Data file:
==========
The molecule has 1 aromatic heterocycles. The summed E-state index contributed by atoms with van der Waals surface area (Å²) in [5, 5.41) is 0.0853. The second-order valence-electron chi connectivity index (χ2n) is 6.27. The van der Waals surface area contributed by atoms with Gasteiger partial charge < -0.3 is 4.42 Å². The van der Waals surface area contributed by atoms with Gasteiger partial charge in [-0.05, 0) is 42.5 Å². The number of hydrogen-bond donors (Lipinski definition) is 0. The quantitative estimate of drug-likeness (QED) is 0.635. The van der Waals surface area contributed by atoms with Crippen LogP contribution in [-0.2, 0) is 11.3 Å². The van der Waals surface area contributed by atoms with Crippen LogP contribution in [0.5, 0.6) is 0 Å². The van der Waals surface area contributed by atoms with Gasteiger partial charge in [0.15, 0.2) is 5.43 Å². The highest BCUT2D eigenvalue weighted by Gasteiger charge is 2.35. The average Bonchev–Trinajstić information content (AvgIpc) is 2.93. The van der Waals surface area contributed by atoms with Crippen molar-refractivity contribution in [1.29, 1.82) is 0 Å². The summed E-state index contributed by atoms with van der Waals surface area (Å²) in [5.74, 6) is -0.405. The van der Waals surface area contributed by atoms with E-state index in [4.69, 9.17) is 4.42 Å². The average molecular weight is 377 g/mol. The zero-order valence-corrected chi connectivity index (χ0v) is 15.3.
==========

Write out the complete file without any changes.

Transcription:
The molecule has 1 aromatic heterocycles. The summed E-state index contributed by atoms with van der Waals surface area (Å²) in [5, 5.41) is 0.0853. The second-order valence-electron chi connectivity index (χ2n) is 6.27. The van der Waals surface area contributed by atoms with Gasteiger partial charge < -0.3 is 4.42 Å². The van der Waals surface area contributed by atoms with Gasteiger partial charge in [-0.05, 0) is 42.5 Å². The number of hydrogen-bond donors (Lipinski definition) is 0. The quantitative estimate of drug-likeness (QED) is 0.635. The van der Waals surface area contributed by atoms with Crippen LogP contribution in [-0.2, 0) is 11.3 Å². The van der Waals surface area contributed by atoms with Crippen LogP contribution in [0.5, 0.6) is 0 Å². The van der Waals surface area contributed by atoms with Gasteiger partial charge in [0.15, 0.2) is 5.43 Å². The highest BCUT2D eigenvalue weighted by Gasteiger charge is 2.35. The average Bonchev–Trinajstić information content (AvgIpc) is 2.93. The van der Waals surface area contributed by atoms with Crippen molar-refractivity contribution in [1.29, 1.82) is 0 Å². The summed E-state index contributed by atoms with van der Waals surface area (Å²) in [5.74, 6) is -0.405. The van der Waals surface area contributed by atoms with E-state index in [4.69, 9.17) is 4.42 Å². The average molecular weight is 377 g/mol. The zero-order valence-corrected chi connectivity index (χ0v) is 15.3.